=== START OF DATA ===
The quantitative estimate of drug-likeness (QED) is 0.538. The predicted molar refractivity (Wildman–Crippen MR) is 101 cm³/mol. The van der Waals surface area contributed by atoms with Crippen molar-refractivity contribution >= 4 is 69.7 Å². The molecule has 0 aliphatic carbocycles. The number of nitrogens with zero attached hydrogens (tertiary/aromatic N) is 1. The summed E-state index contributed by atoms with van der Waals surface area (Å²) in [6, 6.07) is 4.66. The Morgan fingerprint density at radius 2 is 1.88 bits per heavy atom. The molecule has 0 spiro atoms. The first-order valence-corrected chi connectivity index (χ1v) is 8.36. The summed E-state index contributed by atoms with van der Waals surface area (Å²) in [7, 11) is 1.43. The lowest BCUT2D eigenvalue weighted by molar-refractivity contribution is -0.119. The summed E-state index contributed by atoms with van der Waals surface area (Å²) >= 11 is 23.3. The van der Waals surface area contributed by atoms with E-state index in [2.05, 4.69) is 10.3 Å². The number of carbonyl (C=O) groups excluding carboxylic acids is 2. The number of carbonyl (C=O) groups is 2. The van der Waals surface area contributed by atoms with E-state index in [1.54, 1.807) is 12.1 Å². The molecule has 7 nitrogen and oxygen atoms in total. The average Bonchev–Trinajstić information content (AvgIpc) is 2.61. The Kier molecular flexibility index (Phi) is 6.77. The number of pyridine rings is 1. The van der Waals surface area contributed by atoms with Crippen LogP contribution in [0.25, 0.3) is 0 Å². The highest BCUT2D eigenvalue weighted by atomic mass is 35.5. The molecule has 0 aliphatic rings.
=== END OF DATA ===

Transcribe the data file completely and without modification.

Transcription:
The quantitative estimate of drug-likeness (QED) is 0.538. The predicted molar refractivity (Wildman–Crippen MR) is 101 cm³/mol. The van der Waals surface area contributed by atoms with Crippen molar-refractivity contribution >= 4 is 69.7 Å². The molecule has 0 aliphatic carbocycles. The number of nitrogens with zero attached hydrogens (tertiary/aromatic N) is 1. The summed E-state index contributed by atoms with van der Waals surface area (Å²) in [6, 6.07) is 4.66. The Morgan fingerprint density at radius 2 is 1.88 bits per heavy atom. The molecule has 0 spiro atoms. The first-order valence-corrected chi connectivity index (χ1v) is 8.36. The summed E-state index contributed by atoms with van der Waals surface area (Å²) in [7, 11) is 1.43. The lowest BCUT2D eigenvalue weighted by molar-refractivity contribution is -0.119. The summed E-state index contributed by atoms with van der Waals surface area (Å²) >= 11 is 23.3. The van der Waals surface area contributed by atoms with E-state index in [2.05, 4.69) is 10.3 Å². The number of carbonyl (C=O) groups excluding carboxylic acids is 2. The number of carbonyl (C=O) groups is 2. The van der Waals surface area contributed by atoms with E-state index in [1.54, 1.807) is 12.1 Å². The molecule has 7 nitrogen and oxygen atoms in total. The average Bonchev–Trinajstić information content (AvgIpc) is 2.61. The Kier molecular flexibility index (Phi) is 6.77. The number of pyridine rings is 1. The van der Waals surface area contributed by atoms with Crippen LogP contribution in [0.25, 0.3) is 0 Å². The highest BCUT2D eigenvalue weighted by atomic mass is 35.5. The molecule has 0 aliphatic rings.